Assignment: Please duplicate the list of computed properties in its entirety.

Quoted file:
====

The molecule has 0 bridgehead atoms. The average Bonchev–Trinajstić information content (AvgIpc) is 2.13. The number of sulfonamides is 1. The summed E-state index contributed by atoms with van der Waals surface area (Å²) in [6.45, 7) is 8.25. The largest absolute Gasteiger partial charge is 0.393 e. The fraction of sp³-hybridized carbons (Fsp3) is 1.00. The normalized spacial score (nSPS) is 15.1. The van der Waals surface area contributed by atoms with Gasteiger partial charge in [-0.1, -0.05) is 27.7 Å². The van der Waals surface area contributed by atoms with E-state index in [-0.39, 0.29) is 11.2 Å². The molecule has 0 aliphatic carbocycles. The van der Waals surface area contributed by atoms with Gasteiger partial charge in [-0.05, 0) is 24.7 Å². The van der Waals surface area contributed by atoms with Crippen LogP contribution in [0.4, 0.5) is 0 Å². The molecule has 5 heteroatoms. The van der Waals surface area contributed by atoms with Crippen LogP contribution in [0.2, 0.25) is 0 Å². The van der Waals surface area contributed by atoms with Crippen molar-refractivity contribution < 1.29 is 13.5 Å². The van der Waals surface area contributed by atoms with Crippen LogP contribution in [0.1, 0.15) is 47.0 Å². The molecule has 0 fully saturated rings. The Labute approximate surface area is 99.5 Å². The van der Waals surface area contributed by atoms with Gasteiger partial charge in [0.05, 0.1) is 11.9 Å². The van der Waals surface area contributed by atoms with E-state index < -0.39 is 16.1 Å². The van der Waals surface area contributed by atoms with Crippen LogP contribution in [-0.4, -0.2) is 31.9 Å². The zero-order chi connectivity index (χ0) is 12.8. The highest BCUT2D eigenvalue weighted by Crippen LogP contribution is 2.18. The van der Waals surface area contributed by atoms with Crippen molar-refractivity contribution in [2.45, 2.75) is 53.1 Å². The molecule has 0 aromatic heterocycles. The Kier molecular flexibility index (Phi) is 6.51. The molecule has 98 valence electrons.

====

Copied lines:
The molecule has 0 bridgehead atoms. The average Bonchev–Trinajstić information content (AvgIpc) is 2.13. The number of sulfonamides is 1. The summed E-state index contributed by atoms with van der Waals surface area (Å²) in [6.45, 7) is 8.25. The largest absolute Gasteiger partial charge is 0.393 e. The fraction of sp³-hybridized carbons (Fsp3) is 1.00. The normalized spacial score (nSPS) is 15.1. The van der Waals surface area contributed by atoms with Gasteiger partial charge in [-0.1, -0.05) is 27.7 Å². The van der Waals surface area contributed by atoms with E-state index in [-0.39, 0.29) is 11.2 Å². The molecule has 0 aliphatic carbocycles. The van der Waals surface area contributed by atoms with Gasteiger partial charge in [-0.05, 0) is 24.7 Å². The van der Waals surface area contributed by atoms with Crippen LogP contribution in [0.4, 0.5) is 0 Å². The molecule has 5 heteroatoms. The van der Waals surface area contributed by atoms with Crippen LogP contribution in [0.2, 0.25) is 0 Å². The van der Waals surface area contributed by atoms with Crippen molar-refractivity contribution < 1.29 is 13.5 Å². The van der Waals surface area contributed by atoms with Crippen LogP contribution in [0.1, 0.15) is 47.0 Å². The molecule has 0 fully saturated rings. The Labute approximate surface area is 99.5 Å². The van der Waals surface area contributed by atoms with Gasteiger partial charge in [0.05, 0.1) is 11.9 Å². The van der Waals surface area contributed by atoms with E-state index < -0.39 is 16.1 Å². The van der Waals surface area contributed by atoms with Crippen LogP contribution in [-0.4, -0.2) is 31.9 Å². The zero-order chi connectivity index (χ0) is 12.8. The highest BCUT2D eigenvalue weighted by Crippen LogP contribution is 2.18. The van der Waals surface area contributed by atoms with Crippen molar-refractivity contribution in [2.45, 2.75) is 53.1 Å². The molecule has 0 aromatic heterocycles. The Kier molecular flexibility index (Phi) is 6.51. The molecule has 98 valence electrons.